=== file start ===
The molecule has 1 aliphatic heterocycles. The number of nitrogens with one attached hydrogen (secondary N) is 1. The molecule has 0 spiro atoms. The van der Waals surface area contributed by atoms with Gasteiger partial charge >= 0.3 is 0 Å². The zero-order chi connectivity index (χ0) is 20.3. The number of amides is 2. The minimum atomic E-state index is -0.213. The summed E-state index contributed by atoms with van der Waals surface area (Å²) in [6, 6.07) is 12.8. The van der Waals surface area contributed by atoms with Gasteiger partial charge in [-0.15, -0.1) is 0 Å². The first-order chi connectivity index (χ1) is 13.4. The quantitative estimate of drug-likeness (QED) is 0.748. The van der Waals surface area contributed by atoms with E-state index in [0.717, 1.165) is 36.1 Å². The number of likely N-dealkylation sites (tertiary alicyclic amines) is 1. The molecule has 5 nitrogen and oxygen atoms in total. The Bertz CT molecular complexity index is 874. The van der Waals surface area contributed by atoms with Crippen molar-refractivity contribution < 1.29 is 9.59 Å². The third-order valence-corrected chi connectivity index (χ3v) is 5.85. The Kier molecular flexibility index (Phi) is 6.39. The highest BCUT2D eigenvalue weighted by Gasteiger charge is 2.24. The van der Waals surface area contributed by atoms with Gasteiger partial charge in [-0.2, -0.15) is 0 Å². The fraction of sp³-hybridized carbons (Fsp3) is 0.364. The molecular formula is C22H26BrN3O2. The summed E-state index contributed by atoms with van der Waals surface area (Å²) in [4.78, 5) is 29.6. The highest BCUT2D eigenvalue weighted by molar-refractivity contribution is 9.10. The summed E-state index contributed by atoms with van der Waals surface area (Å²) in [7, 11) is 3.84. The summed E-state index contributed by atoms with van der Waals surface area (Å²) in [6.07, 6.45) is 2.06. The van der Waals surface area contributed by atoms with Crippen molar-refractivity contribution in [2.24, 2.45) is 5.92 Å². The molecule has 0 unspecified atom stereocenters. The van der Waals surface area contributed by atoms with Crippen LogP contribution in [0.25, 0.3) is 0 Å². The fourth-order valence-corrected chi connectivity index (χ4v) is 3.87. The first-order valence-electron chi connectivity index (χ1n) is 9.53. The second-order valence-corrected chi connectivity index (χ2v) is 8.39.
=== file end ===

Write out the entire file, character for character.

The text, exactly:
The molecule has 1 aliphatic heterocycles. The number of nitrogens with one attached hydrogen (secondary N) is 1. The molecule has 0 spiro atoms. The van der Waals surface area contributed by atoms with Gasteiger partial charge >= 0.3 is 0 Å². The zero-order chi connectivity index (χ0) is 20.3. The number of amides is 2. The minimum atomic E-state index is -0.213. The summed E-state index contributed by atoms with van der Waals surface area (Å²) in [6, 6.07) is 12.8. The van der Waals surface area contributed by atoms with Gasteiger partial charge in [-0.15, -0.1) is 0 Å². The first-order chi connectivity index (χ1) is 13.4. The quantitative estimate of drug-likeness (QED) is 0.748. The van der Waals surface area contributed by atoms with E-state index in [0.717, 1.165) is 36.1 Å². The number of likely N-dealkylation sites (tertiary alicyclic amines) is 1. The molecule has 5 nitrogen and oxygen atoms in total. The Bertz CT molecular complexity index is 874. The van der Waals surface area contributed by atoms with Crippen molar-refractivity contribution < 1.29 is 9.59 Å². The third-order valence-corrected chi connectivity index (χ3v) is 5.85. The Kier molecular flexibility index (Phi) is 6.39. The highest BCUT2D eigenvalue weighted by Gasteiger charge is 2.24. The van der Waals surface area contributed by atoms with Gasteiger partial charge in [-0.2, -0.15) is 0 Å². The fraction of sp³-hybridized carbons (Fsp3) is 0.364. The molecular formula is C22H26BrN3O2. The summed E-state index contributed by atoms with van der Waals surface area (Å²) in [4.78, 5) is 29.6. The highest BCUT2D eigenvalue weighted by molar-refractivity contribution is 9.10. The summed E-state index contributed by atoms with van der Waals surface area (Å²) in [7, 11) is 3.84. The summed E-state index contributed by atoms with van der Waals surface area (Å²) in [6.07, 6.45) is 2.06. The van der Waals surface area contributed by atoms with Crippen molar-refractivity contribution in [2.24, 2.45) is 5.92 Å². The molecule has 0 unspecified atom stereocenters. The van der Waals surface area contributed by atoms with Crippen LogP contribution in [0.25, 0.3) is 0 Å². The fourth-order valence-corrected chi connectivity index (χ4v) is 3.87. The first-order valence-electron chi connectivity index (χ1n) is 9.53. The second-order valence-corrected chi connectivity index (χ2v) is 8.39.